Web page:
NYC Public Advocate Calls for Racial Impact Study To End Housing Segregation
|thenorthstar||Jun 4, 2019|
New York City Public Advocate Jumaane Williams has introduced a bill that would require city rezoning proposals to conduct “racial impact studies” to stop segregation in the city’s housing.Williams introduced the bill to the New York City Council on Wednesday, May 29. The proposed bill would conduct an analysis of racial and ethnic impacts resulting from rezonings and other land use in the city. The analysis would determine whether a rezoning project would “further fair housing within the meaning of the Fair Housing Act,” the bill read.
The Fair Housing Act protects potential homeowners and renters from being discriminated against on the basis of race, ethnicity, gender, disability, and other factors. “Rezonings are one of the primary drivers of gentrification, which leads to displacement, which leads to racial segregation,” Williams said to The New York Daily News.
The bill states that the studies would have to go through the Uniform Land Use Review Procedure (ULURP), which dictates that an environmental impact report be created and reviewed by the city planning commission, according to The Gotham Gazette. The new bill would require an additional study of how new developments could affect the demographics of the community and how they would impact real estate projects in the surrounding area.
“[E]ven the announcement of ULURP leads to rampant speculation that coincides with a rise in harassment and displacement,” Williams told The Gotham Gazette. “The link between [neighborhood] rezonings and racial segregation is very clear. I don’t think anyone can argue with the results of it. Yet the city has failed to even acknowledge the problem.”Williams told The New York Daily News racial segregation must be studied in order to be combated.
“The increased density that comes along with rezonings and development incentives… is dramatically displacing and segregating our communities,” Williams told the publication. “Pretending it doesn’t happen as a result of rezonings amounts to the city turning a blind eye to the realities of the segregation and community displacement facing this city, and the role city government plays in making it worse.”
The bill has been co-sponsored by New York City Councilmember Rafael Salamanca Jr. and would go into effect 180 days after it becomes law. A study from the Black Futures Lab released on Tuesday, May 28, titled “More Black than Blue: Politics and Power in the 2019 Black Census,” found that 90 percent of respondents believe that there is a lack of affordable quality housing in the Black community.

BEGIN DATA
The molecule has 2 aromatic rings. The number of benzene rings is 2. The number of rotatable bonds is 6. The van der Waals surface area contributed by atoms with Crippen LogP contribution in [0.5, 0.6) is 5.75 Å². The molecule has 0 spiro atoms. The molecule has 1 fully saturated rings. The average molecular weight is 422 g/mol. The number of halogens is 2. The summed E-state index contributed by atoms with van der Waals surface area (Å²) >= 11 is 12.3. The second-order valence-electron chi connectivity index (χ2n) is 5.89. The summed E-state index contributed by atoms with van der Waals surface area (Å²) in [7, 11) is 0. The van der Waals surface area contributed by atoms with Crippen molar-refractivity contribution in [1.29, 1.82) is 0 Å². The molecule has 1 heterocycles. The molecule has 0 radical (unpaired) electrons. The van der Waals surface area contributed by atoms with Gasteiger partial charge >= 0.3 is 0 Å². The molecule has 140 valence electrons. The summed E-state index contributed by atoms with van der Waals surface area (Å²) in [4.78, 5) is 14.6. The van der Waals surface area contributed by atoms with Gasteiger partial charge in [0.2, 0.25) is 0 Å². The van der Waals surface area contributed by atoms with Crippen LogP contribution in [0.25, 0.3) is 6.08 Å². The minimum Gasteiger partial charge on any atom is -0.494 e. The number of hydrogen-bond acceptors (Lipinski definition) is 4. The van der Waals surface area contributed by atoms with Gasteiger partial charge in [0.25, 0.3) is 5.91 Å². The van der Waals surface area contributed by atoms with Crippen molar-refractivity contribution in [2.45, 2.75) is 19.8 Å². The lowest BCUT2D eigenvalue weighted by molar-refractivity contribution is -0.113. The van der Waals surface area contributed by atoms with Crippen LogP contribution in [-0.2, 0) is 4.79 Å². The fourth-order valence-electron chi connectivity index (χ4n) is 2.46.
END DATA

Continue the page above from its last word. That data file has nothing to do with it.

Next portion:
“As a solution to this issue, 87 percent of respondents believe in a right to housing: the government should provide adequate housing for people who do not have access,” the study read. Segregation in public schools across the US remains a problem. A report released earlier this month titled “Harming Our Common Future: America’s Segregated Schools 65 Years After Brown,” found that segregation in schools has increased since the 1990s. The report was developed by the Civil Rights Project at UCLA with the Center for Education and Civil Rights at Pennsylvania State University.
The report revealed that white students attend schools where 69 percent of the student population is white, and Latinx students tend to go to schools where the population is 55 percent Latinx. Segregation for Black students is also increasing in the US, as many Black students attend schools that average 47 percent of Black pupils, the study reported.
The report also found that states including New York, Maryland, California, and Illinois have the most segregated schools in the country for African American students. The study reported that 65 percent of African American students in New York are attending “intensely segregated minority schools.”
A New York Times report published in March found that Black students made up a small percentage of the population at elite public schools. Brooklyn’s Stuyvesant High School admitted only seven Black students to its 2019 freshman class, which totaled 895 students.
Researchers of the “Harming Our Common Future” study suggested that the best way to combat segregation in schools is to create federal programs to increase integration in schools across the US.
“Segregation can only be countered by information and successful plans involving more than the school districts, including housing, transportation, and other local and regional government agencies and private partners,” the report stated. “The choice we face now is about what kind of communities and society we want to have.”
About the Author
Maria Perez is a breaking news writer for The North Star. She has an M.A. in Urban Reporting from the CUNY Graduate School of Journalism. She has been published in the various venues, including Newsweek, Juvenile Justice Information Exchange, City Limits, and local newspapers like The Wave and The Home Reporter.